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The Small Radio Telescope

Image courtesy: Dr. Remeis Observatory
We operate one small radio telescope (SRT) with an antenna diameter of 90″ (2.3m). This kind of telescope was developed at the MIT Haystack Observatory. Azimuthal and elevation drives allow to point the telescopes at any position on the sky. See the MIT wiki for detailed information.

The telescope is used for educational purposes as part of our student lab course. Key topics are the measurement of the sun as a thermal as well as the milky way as a non-thermal source. The telescope allows to measure the rotation curve of the Galaxy to sufficiently high precision. The analysis of signals from geostationary satellites as well as other artificial emitters demonstrates the problems observers face with radio frequency interference (RFI). The general measuring technique is similar to the one used at larger modern facilities, which we use for science, for example in our work on Active Galactic Nuclei.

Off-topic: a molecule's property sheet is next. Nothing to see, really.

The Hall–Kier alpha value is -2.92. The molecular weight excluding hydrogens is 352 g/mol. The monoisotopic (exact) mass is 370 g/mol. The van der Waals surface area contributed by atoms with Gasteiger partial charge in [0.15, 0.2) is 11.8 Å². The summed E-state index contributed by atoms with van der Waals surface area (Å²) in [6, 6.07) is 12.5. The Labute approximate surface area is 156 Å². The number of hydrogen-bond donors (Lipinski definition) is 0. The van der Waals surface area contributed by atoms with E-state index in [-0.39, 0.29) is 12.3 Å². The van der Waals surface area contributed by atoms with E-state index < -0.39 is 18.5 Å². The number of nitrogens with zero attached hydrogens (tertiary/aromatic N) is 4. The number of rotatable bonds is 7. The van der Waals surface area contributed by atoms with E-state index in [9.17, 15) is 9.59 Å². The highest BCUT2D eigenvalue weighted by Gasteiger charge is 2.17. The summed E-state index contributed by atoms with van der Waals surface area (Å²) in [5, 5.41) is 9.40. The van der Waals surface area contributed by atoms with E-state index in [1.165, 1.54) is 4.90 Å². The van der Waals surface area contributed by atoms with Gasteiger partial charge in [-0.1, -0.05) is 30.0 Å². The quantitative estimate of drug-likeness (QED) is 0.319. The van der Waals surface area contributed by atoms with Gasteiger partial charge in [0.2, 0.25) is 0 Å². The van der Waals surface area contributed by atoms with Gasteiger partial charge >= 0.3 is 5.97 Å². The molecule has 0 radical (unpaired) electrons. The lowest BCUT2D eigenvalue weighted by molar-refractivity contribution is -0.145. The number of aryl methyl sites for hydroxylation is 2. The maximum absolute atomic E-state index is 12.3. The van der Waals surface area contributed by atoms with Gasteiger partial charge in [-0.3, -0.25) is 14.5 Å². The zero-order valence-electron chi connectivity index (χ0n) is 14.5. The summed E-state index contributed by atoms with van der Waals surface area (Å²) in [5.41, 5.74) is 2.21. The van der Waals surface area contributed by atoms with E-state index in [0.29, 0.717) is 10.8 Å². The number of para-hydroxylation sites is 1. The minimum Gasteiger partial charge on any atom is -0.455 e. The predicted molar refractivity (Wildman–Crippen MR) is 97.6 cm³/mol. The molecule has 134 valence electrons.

Panorama taken with the SRT (M. Hanke and M. Böck). Image courtesy: Dr. Remeis Observatory